Full coverage of Wednesday’s FAA shutdown that suspended flights nationwide

The Federal Aviation Administration is trying to figure out what caused a critical air safety shutdown on Wednesday morning, causing all domestic flights to be suspended for more than 90 minutes to start the day. This outage resulted in hundreds of flights from Dallas airports being canceled or delayed.

The FAA canceled its ground stops at airports across the country just before 8:00 a.m. CT and flights began to take off again after a system-wide failure of the FAA’s Notification of Air Missions (NOTAM) system, which relays critical information to aircraft and pilots.

Here’s a snapshot of the Dallas Morning News reporting on Wednesday’s outage and its aftermath:

FAA seeks answers after technical glitch has suspended flights across the country

American Airlines suspended domestic flights from other airports bound for DFW between 10:00 a.m. and 11:25 a.m., according to the FAA and the agency slowed flights to other airports such as Denver International due to airspace congestion as systems returned to online mode.

While thousands of flights have been delayed, disruptions will continue to seep through the system today as airlines struggle to reschedule planes and crew members. It comes just days after Dallas-based Southwest Airlines suffered a massive cancellation that forced it to cancel more than 16,700 flights to end the holiday season.

Dallas-based Southwest Airlines delayed almost half of its flights Wednesday, 1,774 as of 10:30 a.m., while Fort Worth-based American delayed more than a third of its flights, according to Flightaware.com flight tracking service. Southwest also canceled 360 flights on Wednesday, about 9% of its schedule, while American canceled 180 flights, or 6% of its daily schedule. This includes more than 210 delays and 37 cancellations at Dallas Love Field, home of Southwest Airlines, and 400 delays and 51 cancellations at DFW International Airport, America’s largest hub.

“Due to the FAA shutdown, we expect some schedule adjustments to be made throughout the day,” Southwest spokesman Dan Landson said.

Southwest and United are among the airlines that have begun allowing passengers on flights scheduled for Wednesday to roll over their tickets for free for the next two weeks.

Full story here

Travelers from Dallas hope for the best as flights resume after FAA issues on Wednesday morning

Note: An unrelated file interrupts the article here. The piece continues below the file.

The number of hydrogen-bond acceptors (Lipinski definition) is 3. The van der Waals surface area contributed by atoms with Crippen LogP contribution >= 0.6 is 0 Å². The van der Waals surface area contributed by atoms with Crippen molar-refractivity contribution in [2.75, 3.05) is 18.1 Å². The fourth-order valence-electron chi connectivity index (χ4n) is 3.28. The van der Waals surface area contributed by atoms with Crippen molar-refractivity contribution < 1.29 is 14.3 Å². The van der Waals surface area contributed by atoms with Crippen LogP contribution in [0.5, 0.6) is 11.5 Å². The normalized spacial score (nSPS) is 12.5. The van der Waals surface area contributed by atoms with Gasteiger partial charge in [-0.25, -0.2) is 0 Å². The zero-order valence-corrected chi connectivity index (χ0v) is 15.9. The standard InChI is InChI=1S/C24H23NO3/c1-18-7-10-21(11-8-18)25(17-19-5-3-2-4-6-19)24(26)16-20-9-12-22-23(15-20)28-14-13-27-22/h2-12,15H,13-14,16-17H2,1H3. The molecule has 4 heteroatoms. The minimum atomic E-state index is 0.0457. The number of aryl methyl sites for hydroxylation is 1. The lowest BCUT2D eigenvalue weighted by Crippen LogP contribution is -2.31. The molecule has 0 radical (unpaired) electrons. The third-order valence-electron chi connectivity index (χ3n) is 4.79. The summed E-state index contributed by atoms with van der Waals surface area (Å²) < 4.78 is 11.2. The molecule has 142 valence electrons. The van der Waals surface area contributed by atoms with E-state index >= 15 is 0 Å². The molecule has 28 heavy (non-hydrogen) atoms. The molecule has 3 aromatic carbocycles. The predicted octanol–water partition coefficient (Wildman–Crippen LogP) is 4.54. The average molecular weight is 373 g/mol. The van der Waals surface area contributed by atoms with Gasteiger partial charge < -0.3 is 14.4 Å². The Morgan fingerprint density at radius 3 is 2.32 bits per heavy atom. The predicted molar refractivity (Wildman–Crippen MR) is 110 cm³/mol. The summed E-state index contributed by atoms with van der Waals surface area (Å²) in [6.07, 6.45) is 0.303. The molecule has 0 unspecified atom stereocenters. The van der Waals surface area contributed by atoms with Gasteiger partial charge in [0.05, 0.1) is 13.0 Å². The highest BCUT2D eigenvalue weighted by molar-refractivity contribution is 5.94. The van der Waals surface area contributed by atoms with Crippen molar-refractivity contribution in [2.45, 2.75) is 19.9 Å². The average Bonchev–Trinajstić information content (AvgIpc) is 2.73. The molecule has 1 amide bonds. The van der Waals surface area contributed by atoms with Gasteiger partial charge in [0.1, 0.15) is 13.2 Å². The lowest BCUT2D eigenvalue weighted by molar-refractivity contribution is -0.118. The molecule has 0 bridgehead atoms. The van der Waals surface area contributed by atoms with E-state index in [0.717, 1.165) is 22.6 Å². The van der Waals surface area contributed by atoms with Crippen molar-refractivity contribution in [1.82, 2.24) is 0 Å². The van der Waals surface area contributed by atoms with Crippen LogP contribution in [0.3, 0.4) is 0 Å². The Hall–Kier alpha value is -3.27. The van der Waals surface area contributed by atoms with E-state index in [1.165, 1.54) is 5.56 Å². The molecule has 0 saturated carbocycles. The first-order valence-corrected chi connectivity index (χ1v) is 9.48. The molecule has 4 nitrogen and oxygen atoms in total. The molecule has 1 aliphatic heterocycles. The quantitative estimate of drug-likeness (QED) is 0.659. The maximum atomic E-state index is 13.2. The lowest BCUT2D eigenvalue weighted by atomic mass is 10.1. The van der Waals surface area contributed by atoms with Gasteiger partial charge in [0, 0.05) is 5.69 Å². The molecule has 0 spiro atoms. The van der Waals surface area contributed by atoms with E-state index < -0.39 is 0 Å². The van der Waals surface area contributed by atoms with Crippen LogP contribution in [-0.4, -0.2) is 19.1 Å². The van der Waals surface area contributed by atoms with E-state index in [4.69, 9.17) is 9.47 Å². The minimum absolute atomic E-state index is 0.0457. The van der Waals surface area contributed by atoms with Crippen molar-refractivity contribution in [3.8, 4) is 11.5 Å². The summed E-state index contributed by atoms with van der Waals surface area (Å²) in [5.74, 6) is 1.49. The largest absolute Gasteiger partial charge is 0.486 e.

At Dallas Love Field, Nicole Vowell joined a small group of passengers staring slack-jawed at a board showing departures and arrivals.

She and her sister, both from Oklahoma City, drove to Dallas Tuesday night to board a Southwest flight to San Diego.

On Saturday, they were going to California to celebrate their grandmother’s 93rd birthday.

“We were supposed to leave at 7:40,” Vauel said, looking through the list of delays. “Then it was 2:40, then 11:15, then 11:30. And now I can’t even see our flight.”

The sisters were preparing for the fact that they might have to travel to San Diego in time for the birthday celebration.

Full story here

What is NOTAM? Feds Blame Critical Flight System for Ground Stops and Delays Nationwide

The FAA blamed the failure on a problem with its air mission notification system, or NOTAM. This system is a critical component of all civil and military flights in the United States and alerts pilots to hazards or other problems they may encounter during a departure, flight, or arrival.

NOTAM alerts may include information about runway conditions, weather, airport construction, or the presence of hazards, including drones, military or paratroopers, near the aircraft’s flight path.

Before takeoff, pilots must “always check” 25 nautical miles on either side of the flight path for NOTAMs that could affect their operations, according to the FAA.

Full story here

Here’s How The Internet Reacted To The FAA Crash On Wednesday Morning

Despite the warning being lifted, the outage is expected to cause delays throughout the day. Passengers are fed up with the mess and are demanding answers as the vacation trip hasn’t yet come out of the rearview mirror.

“Of course, the day I travel, the entire FAA collapses,” one user tweeted.

Another shared the news of the outage and wrote: “My flight back to Dallas is currently delayed. I’m so ready to leave Chicago.”

Flight disruptions have been the focus of congressional lawmakers, who have often criticized both what they see as the airline industry’s cozy attitude and Transportation Secretary Pete Buttigieg’s lax enforcement of consumer protection laws aimed at protecting travelers.

“All flights in America suspended due to FAA computer error,” Congressman Troy Nels tweeted. Pete Buttigieg is on vacation again?

Full story here

Were you affected by the outage on Wednesday? Email [email protected] to share your story.

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